Horror Bites - The Burning

TWINS OF EVIL (1971)

Hammer's final item on the billing for the so called 'Karnstein trilogy' is an entertaining entry in the series, though it does raise a few questions. The twins themselves are not both evil, and this is obvious from the outset, without any room for surprises. One is good and virtuous, and one is selfish and sadistic. So where does that leave us? The intriguing element to all of this is actually that the two faces of darkness are in the hero and the villain involved; one being evil for the sake of their own self righteous cause and the other being a more traditional evil Count. Perhaps an odd choice when the title points us in another direction, but one worth discussing.


From the beginning this feels more like a witch hunt story than a vampire tale. To accompany the lurid violet title cards we get a scene in which a band of puritan fanatics force a woman from her home and burn her at the stake. It's a pretty dramatic opening accompanied by some great music by Harry Robertson. They're led by Peter Cushing as Gustav Weil (pronounced vile - what a name) who seems to do this kind of thing every night of the week. How far does his jurisdiction range, and how many devil worshippers can they possibly have left to find at this rate? Whatever the logic it's not a problem for him to carry on this way, as those who question him by contacting the church are eyed as suspicious themselves.

Meanhile Gustav's two nieces Maria and Frieda (Playboy models Mary and Madeline Collison) arrive from Venice after the death of their parents. They both express concern at their uncle's temperament after he scolds them when they're not dressed suitably for mourning, and neither seem that sad about being orphaned. However Frieda is the one who wants to escape all of this and live a more exciting life. She doesn't seem inherently bad at this stage, but it's soon obvious she has no qualms getting up to no good after being spotted in the town by Count Karnstein (Damien Thomas) who's reputation proceeds him.

You'd imagine that there would be some conflict here with Maria not being quite as good as she first appears or Frieda perhaps showing hesitation when escaping from her family. But strangely the focus is more on the Brotherhood and the nobility who clash early on when Karnstein interrupts one of Gustav's raiding parties and denies them a victim for the pyre. Thomas really chews the scenery here, and I can't deny it's a lot of fun seeing him rave about Satan and throwing out his castle guests after they fail to do any real black magic. But it does sometimes feel like the vampire plot came from another story they had planned and it became attached to all this witchfinder material later.


Cushing himself is great as usual, offering a cold hearted performance as the self righteous zealot leading his men to murder the locals whenever the mood for torches and tinder takes them. They seem to operate on hearsay alone, and find it really hard to have an actual trial in the second half of the story when the group has to be reigned in. It's interesting to see a story essentially without a hero beyond a token romantic subplot. Gustav is certainly not a source of real justice in the town. As things progress it's clear that the Count is the truly evil one, but it's only when Frieda is suspected that Gustav starts to think about his actions. But by this stage things have gone wildly out of control since they had never actually considered vampires as a reality.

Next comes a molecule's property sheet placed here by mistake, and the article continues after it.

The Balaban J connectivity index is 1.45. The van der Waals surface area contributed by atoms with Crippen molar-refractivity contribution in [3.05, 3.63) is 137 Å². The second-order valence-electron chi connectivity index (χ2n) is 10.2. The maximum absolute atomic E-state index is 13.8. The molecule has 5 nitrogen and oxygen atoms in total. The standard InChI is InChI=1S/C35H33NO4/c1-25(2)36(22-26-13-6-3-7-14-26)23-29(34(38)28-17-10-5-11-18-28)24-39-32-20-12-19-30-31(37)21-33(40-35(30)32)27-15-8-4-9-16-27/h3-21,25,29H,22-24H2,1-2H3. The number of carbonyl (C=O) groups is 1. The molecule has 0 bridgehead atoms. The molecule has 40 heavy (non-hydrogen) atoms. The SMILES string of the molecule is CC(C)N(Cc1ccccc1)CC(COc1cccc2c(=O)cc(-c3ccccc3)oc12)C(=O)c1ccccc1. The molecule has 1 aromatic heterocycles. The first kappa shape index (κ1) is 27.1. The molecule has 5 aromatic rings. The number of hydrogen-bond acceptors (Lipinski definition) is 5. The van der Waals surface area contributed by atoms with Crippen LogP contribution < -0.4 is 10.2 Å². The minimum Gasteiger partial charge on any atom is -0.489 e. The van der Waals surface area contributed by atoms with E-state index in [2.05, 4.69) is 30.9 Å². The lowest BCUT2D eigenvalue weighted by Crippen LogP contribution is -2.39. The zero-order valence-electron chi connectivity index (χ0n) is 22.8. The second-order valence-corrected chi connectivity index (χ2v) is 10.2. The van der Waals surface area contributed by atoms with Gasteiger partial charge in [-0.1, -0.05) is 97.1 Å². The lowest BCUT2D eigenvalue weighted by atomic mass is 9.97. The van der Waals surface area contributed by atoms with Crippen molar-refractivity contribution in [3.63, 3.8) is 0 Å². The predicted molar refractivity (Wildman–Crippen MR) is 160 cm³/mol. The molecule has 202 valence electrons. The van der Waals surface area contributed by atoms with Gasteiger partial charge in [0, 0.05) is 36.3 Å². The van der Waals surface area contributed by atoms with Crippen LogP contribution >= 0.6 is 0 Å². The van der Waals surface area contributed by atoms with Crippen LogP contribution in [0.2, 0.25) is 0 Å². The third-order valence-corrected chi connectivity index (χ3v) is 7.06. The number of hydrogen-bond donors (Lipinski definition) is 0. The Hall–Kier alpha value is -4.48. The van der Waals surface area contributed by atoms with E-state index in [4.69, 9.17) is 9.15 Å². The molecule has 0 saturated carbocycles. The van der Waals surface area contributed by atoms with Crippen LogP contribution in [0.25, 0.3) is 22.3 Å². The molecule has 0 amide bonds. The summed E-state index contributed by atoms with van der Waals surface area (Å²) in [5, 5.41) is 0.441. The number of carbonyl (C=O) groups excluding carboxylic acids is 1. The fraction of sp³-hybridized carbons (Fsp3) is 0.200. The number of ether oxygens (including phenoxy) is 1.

In terms of bloodsucking monsters there are some moments that are better than others. The spirit of the Count's dead ancestor rising from the body of a sacrificed woman is an imaginative visual moment, and the idea of a vampires curse spreading this way is a novelty. It would have had more impact if we hadn't seen her grave before this (they show it after too in case you forgot) but it's an atmospheric and ethereal scene. Elsewhere things are a bit muddled since bodies found with bite marks show up before the Count becomes immortal, something that never clarified. But this is a story about girls from Italy moving to a town in Germany where there's a Brotherhood dressed like American puritans, I suppose you can't take it too seriously.

It's another Hammer production so there's plenty of the usual crimson blood, plunging necklines and mild nudity. Some moments are more ridiculous than others, and a candle being stroked in a phallic manner during one sequence will certainly raise a chuckle. Generally though it's played for tension and there's a certain harshness to the violence since the local reign of terror is being pushed from two fronts. Beyond all the burning women there are moments of impalement, decapitation and sacrifice that are all fairly sudden without any of the usual camp. It's a stark looking film with grey castle walls, the black and white Brotherhood costumes, and all the bleak woodland surroundings. There are some fairly gaudy sets in the Count's Satanic basement where the colours contrast and the inverted crosses glow in the dark, but it's fairly restrained elsewhere.

Purely as entertainment it's a decent effort, although it could have done with tighter plotting and a better use of the whole twins gimmick. Outside of one sequence in which Frieda is swapped for Maria during a trial they don't get that much to do. But it's a good mixture of old and new with a central conflict between two memorable enemies. In a few years Hammer would come unstuck as the new wave of American horror features was rolled out, so it's a shame this sort of thing didn't evolve further. It's an essential for fans of Cushing or the period, but for everyone else it's still got enough bite to remain thoroughly watchable.

3/5